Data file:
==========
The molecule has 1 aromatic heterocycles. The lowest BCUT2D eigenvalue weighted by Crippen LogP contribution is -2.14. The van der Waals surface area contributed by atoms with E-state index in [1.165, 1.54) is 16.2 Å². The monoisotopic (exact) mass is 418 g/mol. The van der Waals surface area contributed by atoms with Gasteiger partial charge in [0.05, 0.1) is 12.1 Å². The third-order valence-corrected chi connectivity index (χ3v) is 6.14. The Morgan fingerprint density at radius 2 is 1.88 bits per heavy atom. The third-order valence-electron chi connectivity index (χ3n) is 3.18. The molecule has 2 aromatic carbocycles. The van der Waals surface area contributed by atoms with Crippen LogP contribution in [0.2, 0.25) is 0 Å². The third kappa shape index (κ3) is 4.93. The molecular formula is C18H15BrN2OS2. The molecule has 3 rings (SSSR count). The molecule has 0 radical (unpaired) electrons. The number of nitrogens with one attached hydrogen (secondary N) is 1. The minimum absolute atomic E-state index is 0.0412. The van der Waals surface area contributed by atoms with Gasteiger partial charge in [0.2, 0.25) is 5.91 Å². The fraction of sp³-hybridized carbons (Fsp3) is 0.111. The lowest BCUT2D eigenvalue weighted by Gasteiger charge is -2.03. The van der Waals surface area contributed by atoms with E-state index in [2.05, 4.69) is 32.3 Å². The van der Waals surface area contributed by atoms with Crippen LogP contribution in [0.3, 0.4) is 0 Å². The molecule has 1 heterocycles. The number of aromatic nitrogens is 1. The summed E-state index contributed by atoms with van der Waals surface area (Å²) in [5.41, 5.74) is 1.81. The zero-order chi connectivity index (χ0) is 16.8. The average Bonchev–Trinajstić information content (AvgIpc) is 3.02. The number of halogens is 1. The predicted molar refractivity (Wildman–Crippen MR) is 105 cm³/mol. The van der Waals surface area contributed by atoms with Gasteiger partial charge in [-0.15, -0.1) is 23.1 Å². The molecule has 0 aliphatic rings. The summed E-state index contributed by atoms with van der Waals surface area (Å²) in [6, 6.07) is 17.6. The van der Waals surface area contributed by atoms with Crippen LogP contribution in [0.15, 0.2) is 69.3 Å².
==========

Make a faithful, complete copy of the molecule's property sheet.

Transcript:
The molecule has 1 aromatic heterocycles. The lowest BCUT2D eigenvalue weighted by Crippen LogP contribution is -2.14. The van der Waals surface area contributed by atoms with E-state index in [1.165, 1.54) is 16.2 Å². The monoisotopic (exact) mass is 418 g/mol. The van der Waals surface area contributed by atoms with Gasteiger partial charge in [0.05, 0.1) is 12.1 Å². The third-order valence-corrected chi connectivity index (χ3v) is 6.14. The Morgan fingerprint density at radius 2 is 1.88 bits per heavy atom. The third-order valence-electron chi connectivity index (χ3n) is 3.18. The molecule has 2 aromatic carbocycles. The van der Waals surface area contributed by atoms with Crippen LogP contribution in [0.2, 0.25) is 0 Å². The third kappa shape index (κ3) is 4.93. The molecular formula is C18H15BrN2OS2. The molecule has 3 rings (SSSR count). The molecule has 0 radical (unpaired) electrons. The number of nitrogens with one attached hydrogen (secondary N) is 1. The minimum absolute atomic E-state index is 0.0412. The van der Waals surface area contributed by atoms with Gasteiger partial charge in [0.2, 0.25) is 5.91 Å². The fraction of sp³-hybridized carbons (Fsp3) is 0.111. The lowest BCUT2D eigenvalue weighted by Gasteiger charge is -2.03. The van der Waals surface area contributed by atoms with E-state index in [2.05, 4.69) is 32.3 Å². The van der Waals surface area contributed by atoms with Crippen LogP contribution in [0.3, 0.4) is 0 Å². The molecule has 1 heterocycles. The number of aromatic nitrogens is 1. The summed E-state index contributed by atoms with van der Waals surface area (Å²) in [5.41, 5.74) is 1.81. The zero-order chi connectivity index (χ0) is 16.8. The average Bonchev–Trinajstić information content (AvgIpc) is 3.02. The number of halogens is 1. The predicted molar refractivity (Wildman–Crippen MR) is 105 cm³/mol. The van der Waals surface area contributed by atoms with Gasteiger partial charge in [-0.15, -0.1) is 23.1 Å². The molecule has 0 aliphatic rings. The summed E-state index contributed by atoms with van der Waals surface area (Å²) in [6, 6.07) is 17.6. The van der Waals surface area contributed by atoms with Crippen LogP contribution in [0.15, 0.2) is 69.3 Å².